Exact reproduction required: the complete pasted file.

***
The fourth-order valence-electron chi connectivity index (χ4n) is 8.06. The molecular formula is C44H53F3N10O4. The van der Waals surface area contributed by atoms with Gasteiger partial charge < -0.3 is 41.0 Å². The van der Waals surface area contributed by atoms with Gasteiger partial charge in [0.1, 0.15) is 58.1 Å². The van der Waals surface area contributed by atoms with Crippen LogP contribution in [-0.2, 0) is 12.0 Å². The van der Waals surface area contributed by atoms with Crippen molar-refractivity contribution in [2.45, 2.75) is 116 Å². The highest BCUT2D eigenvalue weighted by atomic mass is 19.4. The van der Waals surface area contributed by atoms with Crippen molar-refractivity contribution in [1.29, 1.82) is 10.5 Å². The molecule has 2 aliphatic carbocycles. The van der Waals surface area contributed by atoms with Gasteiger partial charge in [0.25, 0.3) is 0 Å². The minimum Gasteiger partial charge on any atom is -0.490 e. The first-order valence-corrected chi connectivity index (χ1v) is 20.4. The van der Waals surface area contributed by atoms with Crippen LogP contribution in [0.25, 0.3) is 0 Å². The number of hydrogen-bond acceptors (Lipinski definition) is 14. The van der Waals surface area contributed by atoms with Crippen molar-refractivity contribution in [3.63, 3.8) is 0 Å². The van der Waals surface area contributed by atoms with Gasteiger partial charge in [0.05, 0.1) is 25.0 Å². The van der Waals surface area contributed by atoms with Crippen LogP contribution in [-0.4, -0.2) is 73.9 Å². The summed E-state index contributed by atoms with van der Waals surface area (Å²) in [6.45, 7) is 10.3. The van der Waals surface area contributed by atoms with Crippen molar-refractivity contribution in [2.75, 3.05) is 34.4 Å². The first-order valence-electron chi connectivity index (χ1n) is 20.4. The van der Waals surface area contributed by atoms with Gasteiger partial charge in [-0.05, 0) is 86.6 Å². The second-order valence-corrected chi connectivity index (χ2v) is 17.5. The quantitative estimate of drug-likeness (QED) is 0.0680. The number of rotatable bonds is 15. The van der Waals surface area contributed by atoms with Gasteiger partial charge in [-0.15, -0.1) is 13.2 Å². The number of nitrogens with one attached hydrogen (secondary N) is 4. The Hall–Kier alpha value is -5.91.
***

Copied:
The fourth-order valence-electron chi connectivity index (χ4n) is 8.06. The molecular formula is C44H53F3N10O4. The van der Waals surface area contributed by atoms with Gasteiger partial charge < -0.3 is 41.0 Å². The van der Waals surface area contributed by atoms with Gasteiger partial charge in [0.1, 0.15) is 58.1 Å². The van der Waals surface area contributed by atoms with Crippen LogP contribution in [-0.2, 0) is 12.0 Å². The van der Waals surface area contributed by atoms with Crippen molar-refractivity contribution in [2.45, 2.75) is 116 Å². The highest BCUT2D eigenvalue weighted by atomic mass is 19.4. The van der Waals surface area contributed by atoms with Crippen molar-refractivity contribution in [1.29, 1.82) is 10.5 Å². The molecule has 2 aliphatic carbocycles. The van der Waals surface area contributed by atoms with Gasteiger partial charge in [0.25, 0.3) is 0 Å². The minimum Gasteiger partial charge on any atom is -0.490 e. The first-order valence-corrected chi connectivity index (χ1v) is 20.4. The van der Waals surface area contributed by atoms with Crippen LogP contribution in [0.25, 0.3) is 0 Å². The number of hydrogen-bond acceptors (Lipinski definition) is 14. The van der Waals surface area contributed by atoms with Crippen molar-refractivity contribution in [3.63, 3.8) is 0 Å². The van der Waals surface area contributed by atoms with Gasteiger partial charge in [0.05, 0.1) is 25.0 Å². The van der Waals surface area contributed by atoms with Crippen LogP contribution in [-0.4, -0.2) is 73.9 Å². The summed E-state index contributed by atoms with van der Waals surface area (Å²) in [6.45, 7) is 10.3. The van der Waals surface area contributed by atoms with Crippen molar-refractivity contribution in [2.75, 3.05) is 34.4 Å². The first-order valence-electron chi connectivity index (χ1n) is 20.4. The van der Waals surface area contributed by atoms with Gasteiger partial charge in [-0.05, 0) is 86.6 Å². The second-order valence-corrected chi connectivity index (χ2v) is 17.5. The quantitative estimate of drug-likeness (QED) is 0.0680. The number of rotatable bonds is 15. The van der Waals surface area contributed by atoms with Gasteiger partial charge in [-0.15, -0.1) is 13.2 Å². The number of nitrogens with one attached hydrogen (secondary N) is 4. The Hall–Kier alpha value is -5.91.